|State Specific Fact Sheets|
Please click on the links below for updated state specific resources to help educate lawmakers about the impact of BCRA on the opioid epidemic. Resources concerning the impact of per capita caps can be found at the bottom of the page
|West Virginia||National Fact Sheet|
ACA is a vital tool in the fight against the opioid epidemic. Thanks to ACA’s Medicaid expansion, 1.2 million individuals with SUD now have access to health insurance. Similarly, ACA’s marketplace exchanges have significantly improved access to insurance in the states hardest hit by the epidemic. Almost 70,000 Ohioans and 100,000 Pennsylvanians with serious mental illness have gained coverage through the individual marketplace.
ACA also ensured that individuals with SUD have access to evidence-based prevention and treatment services. As part of a package of essential health benefits (EHBs), Medicaid and private health plans must now cover mental health and SUD services as well as medication-assisted treatment (MAT) and the overdose-reversal medication naloxone. ACA, moreover, expanded the mental health parity requirement, under which most private health plans are prohibited from imposing limitations on coverage for substance use services that are greater than limitations on coverage of medical and surgical services.
Current efforts in Congress to pass AHCA are aimed at repealing most of ACA’s protections for people with OUD and slashing Medicaid funding for SUD services by eliminating the enhanced funding for the expansion and by imposing per capita caps on federal Medicaid funding. And 2.8 million Americans with SUD, including 222,000 with OUD, stand to lose some or all of their health insurance if AHCA is enacted, increasing the risk of overdoses and other negative consequences associated with this public health emergency.
BCRA will result in:
Fewer individuals with OUD enrolled in Medicaid
Eliminating enhanced federal funding for the Medicaid expansion and capping the amount states receive in federal funding will likely lead states to reduce Medicaid eligibility and restrict coverage for low-income adults with OUD.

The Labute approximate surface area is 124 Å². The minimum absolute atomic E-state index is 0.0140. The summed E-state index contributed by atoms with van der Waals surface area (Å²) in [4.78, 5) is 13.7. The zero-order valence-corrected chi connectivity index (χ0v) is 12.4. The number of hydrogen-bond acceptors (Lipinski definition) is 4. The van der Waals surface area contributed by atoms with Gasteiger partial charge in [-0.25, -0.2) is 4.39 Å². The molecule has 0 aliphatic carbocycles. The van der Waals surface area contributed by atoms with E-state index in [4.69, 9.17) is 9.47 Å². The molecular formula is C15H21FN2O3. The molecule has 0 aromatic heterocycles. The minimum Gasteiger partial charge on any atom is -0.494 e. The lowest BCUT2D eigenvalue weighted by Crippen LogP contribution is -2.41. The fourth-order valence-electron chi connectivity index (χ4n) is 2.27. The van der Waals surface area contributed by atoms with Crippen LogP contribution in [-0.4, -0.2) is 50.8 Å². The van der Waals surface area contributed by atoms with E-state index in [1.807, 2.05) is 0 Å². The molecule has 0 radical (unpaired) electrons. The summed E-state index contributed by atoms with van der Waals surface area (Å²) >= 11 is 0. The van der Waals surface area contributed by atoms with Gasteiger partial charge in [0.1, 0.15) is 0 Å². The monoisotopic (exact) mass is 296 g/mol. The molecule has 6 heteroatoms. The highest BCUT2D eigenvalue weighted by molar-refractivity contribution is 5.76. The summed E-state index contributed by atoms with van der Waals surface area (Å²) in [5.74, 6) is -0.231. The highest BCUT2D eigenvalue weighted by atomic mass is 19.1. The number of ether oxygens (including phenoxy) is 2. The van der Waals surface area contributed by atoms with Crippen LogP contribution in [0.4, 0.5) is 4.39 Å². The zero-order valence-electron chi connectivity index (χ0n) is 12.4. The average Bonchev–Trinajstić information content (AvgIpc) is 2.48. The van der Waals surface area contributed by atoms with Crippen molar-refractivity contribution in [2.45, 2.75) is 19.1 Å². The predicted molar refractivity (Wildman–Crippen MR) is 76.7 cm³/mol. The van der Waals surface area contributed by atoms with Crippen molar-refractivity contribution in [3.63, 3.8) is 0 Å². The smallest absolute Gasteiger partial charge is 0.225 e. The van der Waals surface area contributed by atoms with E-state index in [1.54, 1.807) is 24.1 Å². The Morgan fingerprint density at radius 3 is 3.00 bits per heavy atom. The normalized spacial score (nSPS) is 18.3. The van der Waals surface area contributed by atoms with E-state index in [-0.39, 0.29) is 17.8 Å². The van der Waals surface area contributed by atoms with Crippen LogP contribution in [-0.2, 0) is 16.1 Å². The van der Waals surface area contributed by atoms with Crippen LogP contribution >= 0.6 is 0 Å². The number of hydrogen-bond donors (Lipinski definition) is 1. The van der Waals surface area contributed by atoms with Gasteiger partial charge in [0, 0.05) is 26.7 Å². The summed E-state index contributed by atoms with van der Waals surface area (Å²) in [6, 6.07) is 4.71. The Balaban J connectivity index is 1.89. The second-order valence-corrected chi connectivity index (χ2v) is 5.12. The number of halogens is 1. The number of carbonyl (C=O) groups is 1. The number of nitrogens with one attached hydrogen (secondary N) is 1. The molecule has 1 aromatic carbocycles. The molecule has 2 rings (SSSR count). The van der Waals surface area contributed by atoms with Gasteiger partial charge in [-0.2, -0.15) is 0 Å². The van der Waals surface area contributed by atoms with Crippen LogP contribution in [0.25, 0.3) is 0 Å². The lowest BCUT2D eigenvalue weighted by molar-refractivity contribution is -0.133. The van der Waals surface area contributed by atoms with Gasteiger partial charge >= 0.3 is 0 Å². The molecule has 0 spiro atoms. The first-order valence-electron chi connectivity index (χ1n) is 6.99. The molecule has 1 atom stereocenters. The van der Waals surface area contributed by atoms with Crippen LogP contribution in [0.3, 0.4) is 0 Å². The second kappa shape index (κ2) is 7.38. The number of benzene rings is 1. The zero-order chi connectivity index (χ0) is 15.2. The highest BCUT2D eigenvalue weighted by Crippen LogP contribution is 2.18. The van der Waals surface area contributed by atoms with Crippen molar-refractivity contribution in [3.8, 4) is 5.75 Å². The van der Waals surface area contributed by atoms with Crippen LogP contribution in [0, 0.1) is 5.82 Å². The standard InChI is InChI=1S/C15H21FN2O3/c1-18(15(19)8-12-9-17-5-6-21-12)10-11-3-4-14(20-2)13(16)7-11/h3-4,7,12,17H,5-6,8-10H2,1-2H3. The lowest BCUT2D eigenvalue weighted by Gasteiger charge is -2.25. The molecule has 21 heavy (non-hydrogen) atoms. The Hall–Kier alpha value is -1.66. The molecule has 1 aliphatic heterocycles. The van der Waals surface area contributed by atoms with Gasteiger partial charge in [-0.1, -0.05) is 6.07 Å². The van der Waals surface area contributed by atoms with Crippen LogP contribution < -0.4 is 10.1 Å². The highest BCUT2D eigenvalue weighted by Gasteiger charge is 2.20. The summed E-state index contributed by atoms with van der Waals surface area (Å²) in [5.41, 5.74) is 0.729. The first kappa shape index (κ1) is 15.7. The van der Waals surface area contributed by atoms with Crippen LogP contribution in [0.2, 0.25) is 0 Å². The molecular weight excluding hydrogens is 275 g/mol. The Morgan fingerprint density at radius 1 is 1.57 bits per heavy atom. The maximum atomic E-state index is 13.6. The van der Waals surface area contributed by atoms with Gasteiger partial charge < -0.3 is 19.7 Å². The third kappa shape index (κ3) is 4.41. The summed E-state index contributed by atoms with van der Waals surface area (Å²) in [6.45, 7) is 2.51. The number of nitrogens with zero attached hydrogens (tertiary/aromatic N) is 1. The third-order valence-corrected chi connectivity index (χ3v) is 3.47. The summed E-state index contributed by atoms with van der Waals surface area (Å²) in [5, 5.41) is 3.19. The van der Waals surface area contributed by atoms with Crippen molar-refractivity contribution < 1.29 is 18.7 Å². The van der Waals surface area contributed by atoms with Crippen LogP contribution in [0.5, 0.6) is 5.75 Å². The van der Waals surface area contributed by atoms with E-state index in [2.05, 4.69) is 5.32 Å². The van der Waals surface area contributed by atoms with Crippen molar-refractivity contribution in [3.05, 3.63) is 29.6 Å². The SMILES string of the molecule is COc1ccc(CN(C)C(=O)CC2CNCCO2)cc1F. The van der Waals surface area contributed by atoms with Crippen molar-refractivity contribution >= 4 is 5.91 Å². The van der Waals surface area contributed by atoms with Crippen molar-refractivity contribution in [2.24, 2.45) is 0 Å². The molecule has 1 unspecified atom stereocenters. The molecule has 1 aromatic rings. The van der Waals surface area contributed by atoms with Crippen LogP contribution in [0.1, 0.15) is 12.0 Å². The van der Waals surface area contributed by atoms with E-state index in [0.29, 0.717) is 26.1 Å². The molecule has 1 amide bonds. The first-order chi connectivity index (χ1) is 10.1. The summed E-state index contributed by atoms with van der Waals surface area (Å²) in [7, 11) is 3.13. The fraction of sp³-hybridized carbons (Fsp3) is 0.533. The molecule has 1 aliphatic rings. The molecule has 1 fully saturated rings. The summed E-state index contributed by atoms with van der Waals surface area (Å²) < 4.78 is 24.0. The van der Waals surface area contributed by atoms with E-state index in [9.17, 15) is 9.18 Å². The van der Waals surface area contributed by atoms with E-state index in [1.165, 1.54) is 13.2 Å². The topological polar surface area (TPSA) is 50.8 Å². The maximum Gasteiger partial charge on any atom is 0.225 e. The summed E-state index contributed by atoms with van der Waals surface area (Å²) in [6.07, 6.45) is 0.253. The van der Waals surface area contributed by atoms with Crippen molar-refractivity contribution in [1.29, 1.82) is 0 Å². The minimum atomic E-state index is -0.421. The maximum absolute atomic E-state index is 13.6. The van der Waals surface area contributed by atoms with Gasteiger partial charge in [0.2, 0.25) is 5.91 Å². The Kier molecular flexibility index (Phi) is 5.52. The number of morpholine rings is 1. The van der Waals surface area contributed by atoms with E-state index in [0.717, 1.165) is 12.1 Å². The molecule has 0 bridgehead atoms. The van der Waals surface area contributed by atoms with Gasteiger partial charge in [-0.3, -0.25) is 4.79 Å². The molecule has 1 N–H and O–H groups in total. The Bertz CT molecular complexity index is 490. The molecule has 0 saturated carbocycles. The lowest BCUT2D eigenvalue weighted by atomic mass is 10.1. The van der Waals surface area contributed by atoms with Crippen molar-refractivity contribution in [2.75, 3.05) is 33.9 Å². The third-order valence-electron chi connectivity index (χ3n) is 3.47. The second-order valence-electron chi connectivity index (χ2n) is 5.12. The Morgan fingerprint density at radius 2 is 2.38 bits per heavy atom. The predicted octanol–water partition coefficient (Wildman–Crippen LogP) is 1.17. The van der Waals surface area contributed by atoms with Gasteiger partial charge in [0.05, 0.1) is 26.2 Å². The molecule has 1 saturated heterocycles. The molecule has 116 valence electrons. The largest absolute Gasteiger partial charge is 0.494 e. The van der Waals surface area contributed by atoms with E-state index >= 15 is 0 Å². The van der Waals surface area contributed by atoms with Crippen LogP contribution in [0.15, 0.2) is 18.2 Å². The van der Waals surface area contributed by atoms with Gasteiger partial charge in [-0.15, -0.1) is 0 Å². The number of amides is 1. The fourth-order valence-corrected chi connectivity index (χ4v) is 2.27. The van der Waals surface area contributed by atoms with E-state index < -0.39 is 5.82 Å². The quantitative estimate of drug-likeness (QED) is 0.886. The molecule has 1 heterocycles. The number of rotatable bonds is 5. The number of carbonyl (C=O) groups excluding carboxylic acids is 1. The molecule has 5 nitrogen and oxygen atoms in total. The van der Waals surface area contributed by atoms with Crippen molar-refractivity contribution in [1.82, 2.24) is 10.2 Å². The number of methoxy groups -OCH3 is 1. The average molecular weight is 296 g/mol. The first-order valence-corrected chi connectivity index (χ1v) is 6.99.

Reduced OUD services coverage
By allowing states to waive the EHB requirements, AHCA would likely lead health plans to scale back or eliminate coverage of OUD prevention and treatment services.
Gutting of mental health parity requirements
The elimination of EHBs and the imposition of per capita caps on Medicaid funding will likely lead health plans to impose limitations on other services, which would permit them to impose limitations on coverage of OUD services as well.
Reduced services for pregnant women with OUD
The elimination of EHBs, particularly if coupled with an ineffective parity requirement, would lead health plans to reduce coverage for MAT with methadone and buprenorphine, the standard of care for pregnant women with OUD, and will increase the rate of neonatal abstinence syndrome (NAS).
Reduced ability to introduce innovative approaches to address the opioid epidemic
States’ ability to expand access to OUD treatment through Section 1115 demonstrations would be limited if Medicaid funding is reduced as a result of per capita caps.
Higher uncompensated mental health and OUD care
Cuts to federal Medicaid funding will shift the cost of treating low-income individuals with OUD to safety-net providers and local hospitals, likely leading to higher costs for everyone. State budgets would bear the brunt of these increases without the federal funding support currently provided by Medicaid.
Higher costs to the U.S. economy
By increasing the number of people with OUD who cannot access timely, effective treatment, AHCA will contribute to higher criminal justice costs and loss of productivity, which will continue to disproportionately affect states hardest hit by the opioid epidemic.
State Specific Fact Sheets Related to Per Capita Caps
Please click on the links below for state specific resources to help educate lawmakers about the impact of per capita caps on the opioid epidemic